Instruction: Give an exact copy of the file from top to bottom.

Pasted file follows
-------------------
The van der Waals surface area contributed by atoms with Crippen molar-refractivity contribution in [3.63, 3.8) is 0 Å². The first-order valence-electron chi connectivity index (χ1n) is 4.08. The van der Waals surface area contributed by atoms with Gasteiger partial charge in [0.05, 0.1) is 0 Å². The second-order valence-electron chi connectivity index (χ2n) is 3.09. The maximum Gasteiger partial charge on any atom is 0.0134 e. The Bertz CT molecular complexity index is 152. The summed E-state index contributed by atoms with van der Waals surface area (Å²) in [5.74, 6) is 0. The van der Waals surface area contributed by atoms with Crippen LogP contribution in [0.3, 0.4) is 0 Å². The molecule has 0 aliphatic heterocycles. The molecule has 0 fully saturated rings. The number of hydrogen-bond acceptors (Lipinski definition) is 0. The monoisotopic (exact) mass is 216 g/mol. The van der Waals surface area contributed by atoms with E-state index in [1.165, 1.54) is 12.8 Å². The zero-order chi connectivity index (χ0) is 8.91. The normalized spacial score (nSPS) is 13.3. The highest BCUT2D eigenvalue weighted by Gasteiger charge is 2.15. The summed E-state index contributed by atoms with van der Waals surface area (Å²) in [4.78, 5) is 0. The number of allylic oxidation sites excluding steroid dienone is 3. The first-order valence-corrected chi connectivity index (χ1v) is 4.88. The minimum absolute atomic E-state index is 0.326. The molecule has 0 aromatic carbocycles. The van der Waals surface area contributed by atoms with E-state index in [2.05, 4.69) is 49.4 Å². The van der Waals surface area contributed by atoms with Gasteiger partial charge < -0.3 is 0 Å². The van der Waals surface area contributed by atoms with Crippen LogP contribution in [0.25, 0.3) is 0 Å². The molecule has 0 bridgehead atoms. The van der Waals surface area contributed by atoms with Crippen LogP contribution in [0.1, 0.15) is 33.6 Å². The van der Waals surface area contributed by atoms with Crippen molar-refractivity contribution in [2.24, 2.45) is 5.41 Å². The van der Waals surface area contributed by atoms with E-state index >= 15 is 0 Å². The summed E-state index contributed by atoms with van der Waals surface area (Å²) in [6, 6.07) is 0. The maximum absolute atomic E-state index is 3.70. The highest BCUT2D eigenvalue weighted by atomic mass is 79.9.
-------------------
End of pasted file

The van der Waals surface area contributed by atoms with Crippen molar-refractivity contribution in [3.63, 3.8) is 0 Å². The first-order valence-electron chi connectivity index (χ1n) is 4.08. The van der Waals surface area contributed by atoms with Gasteiger partial charge in [0.05, 0.1) is 0 Å². The second-order valence-electron chi connectivity index (χ2n) is 3.09. The maximum Gasteiger partial charge on any atom is 0.0134 e. The Bertz CT molecular complexity index is 152. The summed E-state index contributed by atoms with van der Waals surface area (Å²) in [5.74, 6) is 0. The van der Waals surface area contributed by atoms with Crippen LogP contribution in [0.3, 0.4) is 0 Å². The molecule has 0 aliphatic heterocycles. The molecule has 0 fully saturated rings. The number of hydrogen-bond acceptors (Lipinski definition) is 0. The monoisotopic (exact) mass is 216 g/mol. The van der Waals surface area contributed by atoms with E-state index in [1.165, 1.54) is 12.8 Å². The zero-order chi connectivity index (χ0) is 8.91. The normalized spacial score (nSPS) is 13.3. The highest BCUT2D eigenvalue weighted by Gasteiger charge is 2.15. The summed E-state index contributed by atoms with van der Waals surface area (Å²) in [4.78, 5) is 0. The number of allylic oxidation sites excluding steroid dienone is 3. The first-order valence-corrected chi connectivity index (χ1v) is 4.88. The minimum absolute atomic E-state index is 0.326. The molecule has 0 aromatic carbocycles. The van der Waals surface area contributed by atoms with E-state index in [2.05, 4.69) is 49.4 Å². The van der Waals surface area contributed by atoms with Gasteiger partial charge < -0.3 is 0 Å². The van der Waals surface area contributed by atoms with Crippen LogP contribution in [0.25, 0.3) is 0 Å². The molecule has 0 bridgehead atoms. The van der Waals surface area contributed by atoms with Crippen LogP contribution in [0.1, 0.15) is 33.6 Å². The van der Waals surface area contributed by atoms with Crippen molar-refractivity contribution in [2.24, 2.45) is 5.41 Å². The van der Waals surface area contributed by atoms with E-state index >= 15 is 0 Å². The summed E-state index contributed by atoms with van der Waals surface area (Å²) in [6, 6.07) is 0. The maximum absolute atomic E-state index is 3.70. The highest BCUT2D eigenvalue weighted by atomic mass is 79.9.